Welcome to the Summer Camp Leadership blog. For those of us who lead summer camps, making a positive difference in the lives of young people is our passion. Turning that passion into a reality, however, takes more than the ability to lead songs, teach archery or plan craft projects. Creating camp experiences that truly transform lives takes leadership. Leadership that creates a vision for the future, leadership that inspires and engages others, leadership that remains focused and stays the course. My hope is through this blog you'll find ideas, inspiration and tools to help you be a great summer camp leader.

Thursday, August 16, 2012

Can Success Lead to Failure?

I recently came across an interesting post on how success can actually lead to failure. Greg McKeown, CEO of THISinc., writes in the Harvard Business Review Blog:

Why don't successful people and organizations automatically become very successful? One important explanation is due to what I call "the clarity paradox," which can be summed up in four predictable phases:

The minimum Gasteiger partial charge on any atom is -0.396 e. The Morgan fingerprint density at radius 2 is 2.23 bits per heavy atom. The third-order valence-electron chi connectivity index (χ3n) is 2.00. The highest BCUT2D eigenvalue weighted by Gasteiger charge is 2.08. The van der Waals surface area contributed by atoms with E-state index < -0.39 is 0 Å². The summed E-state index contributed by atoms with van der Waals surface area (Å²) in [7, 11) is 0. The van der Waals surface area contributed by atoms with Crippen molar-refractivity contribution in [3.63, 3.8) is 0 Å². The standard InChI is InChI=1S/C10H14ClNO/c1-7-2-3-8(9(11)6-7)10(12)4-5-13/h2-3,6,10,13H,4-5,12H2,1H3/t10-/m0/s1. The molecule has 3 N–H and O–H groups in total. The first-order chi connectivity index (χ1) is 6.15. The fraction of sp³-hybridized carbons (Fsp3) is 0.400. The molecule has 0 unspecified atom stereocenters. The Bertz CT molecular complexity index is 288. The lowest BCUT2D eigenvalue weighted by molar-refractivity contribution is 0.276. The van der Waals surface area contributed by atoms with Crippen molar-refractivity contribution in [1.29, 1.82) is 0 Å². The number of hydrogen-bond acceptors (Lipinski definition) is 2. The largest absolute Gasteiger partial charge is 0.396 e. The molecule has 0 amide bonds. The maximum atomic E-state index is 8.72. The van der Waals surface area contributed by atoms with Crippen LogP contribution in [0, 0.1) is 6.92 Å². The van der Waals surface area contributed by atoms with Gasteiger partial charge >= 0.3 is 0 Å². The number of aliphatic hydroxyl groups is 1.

Phase 1: When we really have clarity of purpose, it leads to success.
Phase 2: When we have success, it leads to more options and opportunities.
Phase 3: When we have increased options and opportunities, it leads to diffused efforts.
Phase 4: Diffused efforts undermine the very clarity that led to our success in the first place.

Curiously, and overstating the point in order to make it, success is a catalyst for failure.

We can see this in companies that were once darlings of Wall Street, but later collapsed. In his book How the Mighty Fall, Jim Collins explored this phenomenon and found that one of the key reasons for these failures was that companies fell into "the undisciplined pursuit of more." It is true for companies and it is true for careers.
As I read McKeown's blog post I thought of camps I've visited who were very success early on but declined over time as they expanded their program. When they were narrowly focused on doing a few things well they thrived. But as described in the "clarity paradox," as they succeeded they found new opportunities that diffused their efforts and reduced their clarity. This eventually led to decline.

It's important that as we achieve success, we be careful of the new opportunities that success provides. Are the new opportunities consistent with our vision, mission and values? Will they strengthen the core of who we are as a camp or send us in directions that weaken us. Can we sustain the focus and attention that led to success if we expand?